Samsung Electronics is a key subsidiary of Samsung Group, a South Korean multinational conglomerate company headquartered in Samsung Town, Seoul. It is the largest South Korean chaebol. Other key subsidiaries include Samsung Heavy Industries, Samsung Engineering and Samsung C&T.
Industrial spying on the rise
Disappearance of several next-generation Samsung televisions highlights growing problem of industrial espionage in the technology world
In August, workers at Samsung Electronics in the South Korean city of Suwon swathed 60 next-generation televisions in bubble wrap and nailed them into wooden crates. Two weeks later, when the boxes were opened at a Berlin trade show, two televisions were missing.
The 55-inch prototypes - each costing US$10,000 and weighing about 19.5kg - featured breakthrough technology known as organic light-emitting diode displays (OLED), which make televisions thinner and help project brighter and sharper images. The suspects: corporate spies.
Thefts of televisions, diagrams and circuitry are on the rise, and that is bad news for Samsung and LG Electronics - the only firms that can commercially produce OLED displays, which the US$110 billion flat-screen television industry expects to wow consumers and revive slumping sales. South Korea's National Industrial Security Centre, part of the country's intelligence agency, last year reported 46 cases involving attempts to steal local firms' secrets overseas, up from 32 in 2007.
While estimates of industrial espionage are hard to come by, Korea says foreign theft of its corporate secrets resulted in about US$82 billion in damages in 2008, up from US$26 billion in 2004.
The Koreans say 60 per cent of victims are small and medium-sized businesses, and half of all economic espionage originates in China, according to a 2011 US congressional report. "Any company that has a competitive advantage or new technology will be targeted by industrial espionage," says Frank Schurgers, managing director of security agency Integris International in Berlin.
German companies lose an estimated US$28 billion to US$71 billion annually - and as many as 70,000 jobs - due to foreign economic espionage, regulators say.
A 2007 survey by the Japanese government found that 35 per cent of that country's businesses reported some form of technology loss. And the FBI says its pending caseload of espionage cases represents losses to the American economy of more than US$13 billion this fiscal year.
The practice will be tough to stop.
In a survey released in June, the Associated Chambers of Commerce and Industry of India found 35 per cent of firms there engaged in some form of corporate espionage to gain advantages over rivals or keep tabs on present and former employees.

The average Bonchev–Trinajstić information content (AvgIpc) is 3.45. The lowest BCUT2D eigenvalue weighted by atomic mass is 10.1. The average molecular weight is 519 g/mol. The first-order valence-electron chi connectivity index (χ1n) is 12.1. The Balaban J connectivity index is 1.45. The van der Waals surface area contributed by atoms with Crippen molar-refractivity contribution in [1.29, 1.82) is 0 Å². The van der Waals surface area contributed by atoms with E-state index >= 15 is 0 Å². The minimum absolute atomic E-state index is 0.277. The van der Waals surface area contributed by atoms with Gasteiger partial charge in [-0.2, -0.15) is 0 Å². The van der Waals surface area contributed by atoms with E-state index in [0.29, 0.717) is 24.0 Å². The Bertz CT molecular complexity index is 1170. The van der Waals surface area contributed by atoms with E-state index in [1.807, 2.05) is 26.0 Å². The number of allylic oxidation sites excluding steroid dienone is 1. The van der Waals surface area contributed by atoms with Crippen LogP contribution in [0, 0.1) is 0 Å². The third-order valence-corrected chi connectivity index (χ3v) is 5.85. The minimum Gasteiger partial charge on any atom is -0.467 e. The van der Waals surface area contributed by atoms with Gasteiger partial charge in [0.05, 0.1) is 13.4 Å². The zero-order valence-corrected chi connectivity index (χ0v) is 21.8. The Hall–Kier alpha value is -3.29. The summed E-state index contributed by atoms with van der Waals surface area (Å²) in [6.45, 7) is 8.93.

"Stealing technology basically helps cut down the time to market," says Jyotirmoy Dutta, of consultant ITC Infotech. "A lot of companies are going to do anything that makes their new product introduction faster."
As secret-stealing picks up, companies as diverse as Samsung, Apple and Toyota Motor Corp are boosting security, sometimes at immense cost. Schurgers says his firm charged a tech company about US$325,000 to protect one product and that a comprehensive programme could cost millions.
For businesses that spend heavily on research and development, the cost is worth it. Samsung says it spent seven years and "trillions of won" on OLEDs.
Orbotech, an Israeli maker of equipment used to test screens for televisions, smartphones, and tablets, says its Korean subsidiary and six local employees have been indicted on suspicion they stole display technology from Samsung.
LG says Orbotech workers are suspected of illegally gaining access to its confidential OLED data, too. Korean police are investigating actions by Orbotech staffers, and the company says its Korean subsidiary is co-operating with authorities there.
While it would be difficult to reverse-engineer the fundamentals of OLED technology from the missing televisions, simply understanding how Samsung packed the parts inside the super-thin sets would be valuable information for thieves, says Kim Hyung-sik, an analyst at Taurus Investment & Securities in Seoul.
"They will be able to get their hands on how components are aligned to make the TVs slimmer," Kim says. "It saves competitors a lot of time."
Korean authorities are operating on the assumption that Samsung's missing televisions were stolen, not lost, says Lee Seung-yong, a senior inspector at Gyeonggi Provincial Police Agency in Suwon, where the company is headquartered.
A freight forwarder packed the televisions in wooden boxes that were nailed on five sides and then sealed with a nut and bolt on the sixth. When the boxes arrived at the airport, they weighed the same as at the forwarder's warehouse, and security cameras en route yielded no clues, according to a police report.
The 14 people involved in transporting the boxes from Samsung to a plane were questioned, the report said.